...and are using a “group A aerial”.   Most homes have long-since switched to using a wideband aerial, but if you haven’t and live in these places you might not be able to watch the above channels after com7 and com8 change frequencies:

Greater London, Lincolnshire, Cumbria, Isle of Wight, Sussex and Hampshire coast, North Yorkshire, Aberdeenshire, eastern Northern Ireland, Cornwall, Fife, Herefordshire, East Ayrshire, South Yorkshire, Newcastle and Stoke-on-Trent.

 

 

Program-Making and Special Events - PMSE

If you run a professional performance venue (for concerts or theater) or make TV (live or recorded) shows you will probably make use of radio microphones or short-distance links for audiovisual.     Before 2012 you will have been using “C69” for these, and had to have the equipment changed to C48.

Because Freeview is going to work with twelve less broadcasting channels from 2020, it will be necessary to use C48 for Freeview.     Also many TV studios (say, Sky News) also make use of unused Freeview channels for radio microphones and they simply won’t be able to find unused channels from mid-2020.

Ofcom has provided PMSE new frequencies away from the old TV ones, but this will mean another equipment upgrade as well as using digital technology to make better use of the new band.

 

Where the new 4G services overload Freeview homes

Since the start of the previous 4G services, a very small number of Freeview viewers have had to fit “filters” or have had their rooftop aerial amplifier removed.    This was done by “at800” who provided any home with the necessary equipment for free. 

The same scheme will be run for those people now in the top band, which is about 1% of Freeview homes, which will then run from July 2020 onwards, presumably as “at700”.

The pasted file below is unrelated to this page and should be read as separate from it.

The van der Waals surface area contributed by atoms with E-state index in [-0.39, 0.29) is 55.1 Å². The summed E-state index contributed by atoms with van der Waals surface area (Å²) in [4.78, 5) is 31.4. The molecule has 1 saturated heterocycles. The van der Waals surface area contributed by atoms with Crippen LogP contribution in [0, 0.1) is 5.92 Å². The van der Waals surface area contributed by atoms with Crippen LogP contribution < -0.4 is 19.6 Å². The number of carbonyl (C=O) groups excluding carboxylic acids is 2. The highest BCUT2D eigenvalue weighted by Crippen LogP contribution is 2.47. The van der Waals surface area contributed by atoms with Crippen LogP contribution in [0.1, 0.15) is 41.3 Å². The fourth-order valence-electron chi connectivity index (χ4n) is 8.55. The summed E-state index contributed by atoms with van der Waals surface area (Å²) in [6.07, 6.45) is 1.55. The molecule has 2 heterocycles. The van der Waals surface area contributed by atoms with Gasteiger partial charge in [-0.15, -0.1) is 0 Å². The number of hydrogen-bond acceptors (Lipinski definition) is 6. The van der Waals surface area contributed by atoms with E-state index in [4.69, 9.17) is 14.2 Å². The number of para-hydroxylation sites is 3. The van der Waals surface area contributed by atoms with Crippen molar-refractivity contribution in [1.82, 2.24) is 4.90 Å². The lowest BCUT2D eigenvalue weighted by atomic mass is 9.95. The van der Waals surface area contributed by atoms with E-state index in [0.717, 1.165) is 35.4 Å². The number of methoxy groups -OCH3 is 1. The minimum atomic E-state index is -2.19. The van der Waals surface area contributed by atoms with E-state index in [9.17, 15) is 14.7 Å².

What is the schedule for these changes?

There are several good reason for leaving the changes until as late as possible: newer Freeview equipment is able to re-tune when network changes happen, and it will take time to locate the actual aerials that will need replacing.

The first event will need be a “national retune” for Freeview HD users and those places using C51 (Emley Moor, Dover, Sandy Heath, Redruth, Beacon Hill and others) and C56 (Mendip, Sudbury, Waltham, Huntshaw Cross) effected by the movement of com7 and com8 to a national SFN.

The 2009-2012 digital switchover process suggests that rest of the process will be done on a region-by-region basis.    This time it might be....

Scottish Borders, South West, Northern Ireland, South, Wales, South East, East Scotland, South (Oxford), North East and Cumbria, West and then North West

No changes will be needed at Cambridge, Channel Islands, East, East Midlands, East Yorkshire and Lincolnshire, London, the rest of Scotland, West Midlands and Yorkshire.

 

Further reading

 

 



Help with TV/radio stations?
Can I receive British Eurosport for free?1
What has happened to TCM?2
How do I receive all of uktv+ channels (gold, style, food etc) using my Freeview3
Can I watch for free Financial channels such as CNBC or Bloomberg?4
Is sky|one going on Freeview?5
In this section
Do not forget that 4G starting soon in 20 cities and towns really soon1
Using UHF channels C61 to C69? Time to retune2
Two final Freeview retunes in Scotland on 24 and 31 July 20133
800MHz band cleared by Digital UK - ready for nationwide 4G use4
Expecting 4G interference? Tests now show that you have a one in 300 chance5
5th June 2013 retunes for Devon and Cornwall6

Comments
Wednesday, 21 September 2016
M
moriety
3:40 AM

For David Brigden:

I live about two miles from the Crystal Palace mast and can almost never get any HD programmes, and as I live on lower ground but far enough away shouldn't constitute a problem given the distance.

A radio engineer might better explain the problem, but those under a transmitter suffer the same poor service as those folk in remote area's do (if the antiquated 1950's system remains the same whilst loading it up with evernew technology and government ignoring the fact the the entire system needs an overhaul)